“We had this big erosion in population during the middle part of the decade before everybody else got hit,” said Phil Gardner, director of the Collegiate Employment Research Institute at MSU. “Those young people that we lost may never come back.”
“2008 just slammed it,” he said, when the economy took a disastrous tumble that the state still is reeling from.
Now, when college graduates decide to move out-of-state, if they’re not going to Chicago or staying in the Midwest, many will go to Washington D.C., New York or California, Gardner said.
But since 2012, most have stayed in Michigan.
Reason for concern or not?
Although in-and-out migration rates have improved in the last few years, many lawmakers and other experts don’t share Darga’s cavalier attitude.
“It’s definitely a significant problem,” said Rep. Adam Zemke, D-Ann Arbor. “It’s one of those things where…we should be doing everything we can … to attract more and more young people, regardless of what the statistics say.”
People leave for lots of reasons, Zemke says, from a lack of adequate public transit and the state’s sluggish economy to a perception that Michigan’s cities just aren’t as vibrant as larger ones like New York or Chicago.
An MSU alumnus himself, Zemke said cities need the whole package to keep and attract young people: good mass transit, a bustling downtown, strong schools and proper public safety.
He pointed to Ann Arbor as a home-grown example.
The one thing the city doesn’t have is a commuter railway going to and from Detroit, he said.
He introduced a bill to make that easier, since getting new projects approved by the Regional Transit Authority requires unanimous board approval, which he says is a difficult process.
Zemke said public programs are one way to attract and retain young professionals.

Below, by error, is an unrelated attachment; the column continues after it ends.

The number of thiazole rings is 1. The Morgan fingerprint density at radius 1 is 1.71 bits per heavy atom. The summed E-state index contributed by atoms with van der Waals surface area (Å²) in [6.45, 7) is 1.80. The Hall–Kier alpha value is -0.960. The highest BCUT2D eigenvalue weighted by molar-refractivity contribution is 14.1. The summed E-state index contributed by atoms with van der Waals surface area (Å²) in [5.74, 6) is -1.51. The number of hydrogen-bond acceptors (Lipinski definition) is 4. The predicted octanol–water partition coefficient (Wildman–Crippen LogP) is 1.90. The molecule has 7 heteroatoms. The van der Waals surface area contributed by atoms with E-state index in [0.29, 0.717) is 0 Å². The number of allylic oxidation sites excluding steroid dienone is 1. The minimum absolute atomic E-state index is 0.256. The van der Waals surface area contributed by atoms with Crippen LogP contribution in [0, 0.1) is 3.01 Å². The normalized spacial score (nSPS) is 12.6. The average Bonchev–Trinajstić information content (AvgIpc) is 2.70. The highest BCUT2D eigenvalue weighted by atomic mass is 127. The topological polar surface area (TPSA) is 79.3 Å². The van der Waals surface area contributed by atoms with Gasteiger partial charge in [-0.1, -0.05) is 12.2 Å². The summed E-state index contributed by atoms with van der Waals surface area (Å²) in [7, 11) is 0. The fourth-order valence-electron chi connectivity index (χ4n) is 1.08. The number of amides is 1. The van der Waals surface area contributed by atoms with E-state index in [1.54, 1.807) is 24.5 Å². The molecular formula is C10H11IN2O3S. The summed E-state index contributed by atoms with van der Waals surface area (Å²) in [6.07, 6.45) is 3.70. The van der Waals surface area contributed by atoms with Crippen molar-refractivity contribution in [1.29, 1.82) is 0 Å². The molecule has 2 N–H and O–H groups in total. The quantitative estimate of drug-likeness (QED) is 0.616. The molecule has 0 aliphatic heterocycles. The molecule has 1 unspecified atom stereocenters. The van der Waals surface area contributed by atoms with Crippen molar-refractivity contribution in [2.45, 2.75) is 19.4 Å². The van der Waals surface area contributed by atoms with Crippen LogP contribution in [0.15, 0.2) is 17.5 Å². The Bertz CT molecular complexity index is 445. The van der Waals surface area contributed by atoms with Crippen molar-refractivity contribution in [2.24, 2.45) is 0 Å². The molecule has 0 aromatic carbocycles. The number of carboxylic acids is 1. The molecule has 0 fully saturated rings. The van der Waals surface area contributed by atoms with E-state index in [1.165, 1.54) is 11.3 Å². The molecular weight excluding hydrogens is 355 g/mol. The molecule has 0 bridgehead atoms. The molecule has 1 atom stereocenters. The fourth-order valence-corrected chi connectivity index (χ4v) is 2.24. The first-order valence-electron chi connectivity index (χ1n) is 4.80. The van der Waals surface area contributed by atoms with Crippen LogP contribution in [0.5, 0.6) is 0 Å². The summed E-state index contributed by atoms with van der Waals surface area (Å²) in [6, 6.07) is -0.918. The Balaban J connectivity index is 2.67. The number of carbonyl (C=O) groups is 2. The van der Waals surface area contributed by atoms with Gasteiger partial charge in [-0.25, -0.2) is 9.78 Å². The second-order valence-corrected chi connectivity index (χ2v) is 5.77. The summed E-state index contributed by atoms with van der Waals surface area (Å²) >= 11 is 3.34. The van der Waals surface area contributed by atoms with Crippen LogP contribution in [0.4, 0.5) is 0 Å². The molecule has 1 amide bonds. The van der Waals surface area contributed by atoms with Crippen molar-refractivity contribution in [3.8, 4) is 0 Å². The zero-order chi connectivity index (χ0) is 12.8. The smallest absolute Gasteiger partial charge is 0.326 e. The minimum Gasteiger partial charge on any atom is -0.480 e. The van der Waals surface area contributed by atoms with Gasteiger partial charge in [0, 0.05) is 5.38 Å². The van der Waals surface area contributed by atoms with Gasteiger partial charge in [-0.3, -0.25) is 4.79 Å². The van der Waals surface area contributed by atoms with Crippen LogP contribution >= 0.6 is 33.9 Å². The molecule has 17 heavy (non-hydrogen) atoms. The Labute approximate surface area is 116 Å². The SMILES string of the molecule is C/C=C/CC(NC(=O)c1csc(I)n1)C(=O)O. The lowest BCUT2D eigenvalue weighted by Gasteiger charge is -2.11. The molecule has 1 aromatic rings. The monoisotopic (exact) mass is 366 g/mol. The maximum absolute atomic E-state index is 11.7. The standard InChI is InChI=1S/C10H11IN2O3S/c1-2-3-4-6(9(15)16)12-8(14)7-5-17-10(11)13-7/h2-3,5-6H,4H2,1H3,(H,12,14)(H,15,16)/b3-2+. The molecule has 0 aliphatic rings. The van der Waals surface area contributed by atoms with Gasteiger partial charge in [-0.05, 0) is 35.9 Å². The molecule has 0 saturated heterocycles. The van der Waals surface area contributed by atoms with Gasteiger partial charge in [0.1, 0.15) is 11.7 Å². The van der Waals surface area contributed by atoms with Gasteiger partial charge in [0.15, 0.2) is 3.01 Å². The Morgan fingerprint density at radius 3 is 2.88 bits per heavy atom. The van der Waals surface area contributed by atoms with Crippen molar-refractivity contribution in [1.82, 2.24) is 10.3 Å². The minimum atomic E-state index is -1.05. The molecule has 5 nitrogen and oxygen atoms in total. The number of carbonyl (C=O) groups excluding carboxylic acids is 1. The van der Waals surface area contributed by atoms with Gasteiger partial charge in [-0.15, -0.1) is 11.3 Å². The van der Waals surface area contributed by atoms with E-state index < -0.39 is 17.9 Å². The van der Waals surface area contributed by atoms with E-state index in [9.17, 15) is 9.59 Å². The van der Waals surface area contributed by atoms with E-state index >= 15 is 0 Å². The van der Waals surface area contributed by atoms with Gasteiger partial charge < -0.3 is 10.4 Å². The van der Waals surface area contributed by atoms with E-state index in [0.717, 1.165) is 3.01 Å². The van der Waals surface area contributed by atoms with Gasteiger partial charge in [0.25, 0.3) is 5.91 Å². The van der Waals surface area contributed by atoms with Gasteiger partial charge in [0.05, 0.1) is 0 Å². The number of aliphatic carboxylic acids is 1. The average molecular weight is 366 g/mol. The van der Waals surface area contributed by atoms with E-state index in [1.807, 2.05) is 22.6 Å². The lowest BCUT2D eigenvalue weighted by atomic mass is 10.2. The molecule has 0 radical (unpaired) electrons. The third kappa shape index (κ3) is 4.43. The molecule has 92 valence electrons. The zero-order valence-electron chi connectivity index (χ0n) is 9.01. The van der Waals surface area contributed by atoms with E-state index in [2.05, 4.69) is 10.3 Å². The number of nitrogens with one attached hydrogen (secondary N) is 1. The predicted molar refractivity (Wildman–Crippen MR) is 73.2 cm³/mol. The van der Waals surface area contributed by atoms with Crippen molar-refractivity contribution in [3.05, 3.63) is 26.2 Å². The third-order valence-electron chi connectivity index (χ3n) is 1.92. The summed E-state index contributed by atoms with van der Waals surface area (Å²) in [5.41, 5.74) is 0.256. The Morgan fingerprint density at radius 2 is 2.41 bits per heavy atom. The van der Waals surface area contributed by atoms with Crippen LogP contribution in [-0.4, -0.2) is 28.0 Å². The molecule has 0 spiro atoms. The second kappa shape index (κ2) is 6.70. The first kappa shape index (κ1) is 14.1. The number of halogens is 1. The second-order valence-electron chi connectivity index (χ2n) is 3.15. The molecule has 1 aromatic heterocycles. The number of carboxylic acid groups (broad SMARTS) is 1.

And so far, he’s got bipartisan support for the bill))/mileg.aspx?page=getobject&objectname=2013-HB-4794.
While serving his term as East Lansing’s mayor, MSU alumnus Rep. Sam Singh, D-East Lansing, tried instituting a number of reforms to offer more downtown housing, upscale restaurants and an organization called the Grand River Connection to attract more young professionals.
He said he wanted to show people “that it’s not just a college town, or a town for families.”
Sen. Glenn Anderson, D-Westland, is exploring other legal avenues.
He wants to offer a tax credit to graduates to help them pay off student loans, something he thinks could encourage them to stay in Michigan.
Rep. Andy Schor, D-Lansing, has an almost identical bill in the House, which Singh co-sponsored.
Zemke, along with many others, sees Detroit’s revitalization as key to the state’s own revival.
“Have I definitely thought about leaving? Absolutely.”
What kept him around — like many young people moving to Detroit — was a desire to be part of reshaping Michigan, now something of a “blank canvas,” he says.
Check out our map of where MSU graduates have landed according to a 2013 university report in which a total of 2,476 out of almost 6,000 graduates reported their employment location: